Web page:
From a note issued by analysts at JP Morgan, emphasis mine:
The Central Bank late on Friday announced that it would bail out a number of financial services companies—Clico Investment Bank (CIB), Clico Insurance Company (CLICO), British American Insurance Company (BAICO) and Caribbean Money Market Brokers (CMMB)—within the CL Financial Group, which have recently been facing liquidity pressures. The government will take control of CIB and transfer third party assets and liabilities of both CIB and CMMB to First Citizens Bank (100% owned by the government and the second largest local bank with over US$2.4 billion in assets). The problems at CL Financial Group apparently stemmed in part from the sharp drop in methanol and real estate prices, but also from risky practices that included excessive related-party transactions. As part of the bailout plan, CL Financial will sell, liquidate or collateralize its assets and use the proceeds to meet funding requirements for both CLICO and BAICO and the government will provide full funding support to meet any remaining deficits; the fiscal cost of such support is still undetermined. The central bank governor emphasized that excluding CIB, T&T’s banking system is well capitalized (the average capital adequacy ratio stands at 18%) and is not facing undue liquidity challenges. While the situation is still fluid, at this juncture, we believe that Friday’s decision was a pre-emptive move to contain any contagion from the possible collapse of the CIB and do not believe that the troubles at CL Financial Group are symptomatic of a broader systemic problem. Separately, the central bank on Friday left the repo rate unchanged at 8.75% after its monthly policy meeting on the heels of December inflation data, which showed the CPI increasing 0.1%mom taking 2008 annual inflation to 14.5%yoy.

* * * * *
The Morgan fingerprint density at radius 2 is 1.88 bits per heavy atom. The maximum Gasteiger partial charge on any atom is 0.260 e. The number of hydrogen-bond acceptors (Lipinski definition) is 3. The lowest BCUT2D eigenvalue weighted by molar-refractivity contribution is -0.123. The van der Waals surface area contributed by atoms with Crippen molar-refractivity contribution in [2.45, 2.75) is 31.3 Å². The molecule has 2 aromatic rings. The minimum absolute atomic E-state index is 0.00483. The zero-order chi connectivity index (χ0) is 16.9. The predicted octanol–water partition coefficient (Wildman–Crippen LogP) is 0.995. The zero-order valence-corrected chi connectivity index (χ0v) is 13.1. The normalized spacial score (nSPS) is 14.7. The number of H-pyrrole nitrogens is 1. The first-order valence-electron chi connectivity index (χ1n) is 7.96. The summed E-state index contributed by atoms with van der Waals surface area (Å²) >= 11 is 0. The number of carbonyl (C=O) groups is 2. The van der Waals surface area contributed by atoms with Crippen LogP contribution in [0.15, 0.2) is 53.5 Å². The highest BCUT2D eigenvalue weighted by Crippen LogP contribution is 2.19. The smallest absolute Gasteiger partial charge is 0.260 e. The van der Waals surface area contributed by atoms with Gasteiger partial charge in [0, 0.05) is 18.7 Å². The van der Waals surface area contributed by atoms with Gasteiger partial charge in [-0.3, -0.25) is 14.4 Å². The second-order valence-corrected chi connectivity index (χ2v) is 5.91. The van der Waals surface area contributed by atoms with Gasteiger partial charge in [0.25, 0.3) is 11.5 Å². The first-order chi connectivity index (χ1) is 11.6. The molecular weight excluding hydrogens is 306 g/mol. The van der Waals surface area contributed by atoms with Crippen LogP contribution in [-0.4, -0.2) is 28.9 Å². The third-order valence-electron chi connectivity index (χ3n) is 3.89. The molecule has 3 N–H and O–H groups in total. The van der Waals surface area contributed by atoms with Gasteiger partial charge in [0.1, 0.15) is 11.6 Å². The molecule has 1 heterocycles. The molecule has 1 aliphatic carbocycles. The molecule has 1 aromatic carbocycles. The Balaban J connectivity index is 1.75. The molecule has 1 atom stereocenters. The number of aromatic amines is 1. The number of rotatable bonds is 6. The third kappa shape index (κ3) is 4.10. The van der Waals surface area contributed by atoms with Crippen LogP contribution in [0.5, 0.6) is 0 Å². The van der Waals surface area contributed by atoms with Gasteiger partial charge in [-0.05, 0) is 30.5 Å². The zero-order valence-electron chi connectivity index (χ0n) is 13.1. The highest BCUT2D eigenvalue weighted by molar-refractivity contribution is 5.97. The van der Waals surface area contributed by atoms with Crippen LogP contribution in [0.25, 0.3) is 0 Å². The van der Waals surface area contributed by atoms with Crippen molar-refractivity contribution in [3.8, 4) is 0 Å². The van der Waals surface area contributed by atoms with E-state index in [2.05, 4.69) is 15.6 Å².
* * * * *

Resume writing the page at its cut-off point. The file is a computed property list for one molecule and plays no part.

Tags: BAICO, CL Financial, clico, Clico Investment Bank, CMMB, crisis, finance, First Citizens Bank, Trinidad and Tobago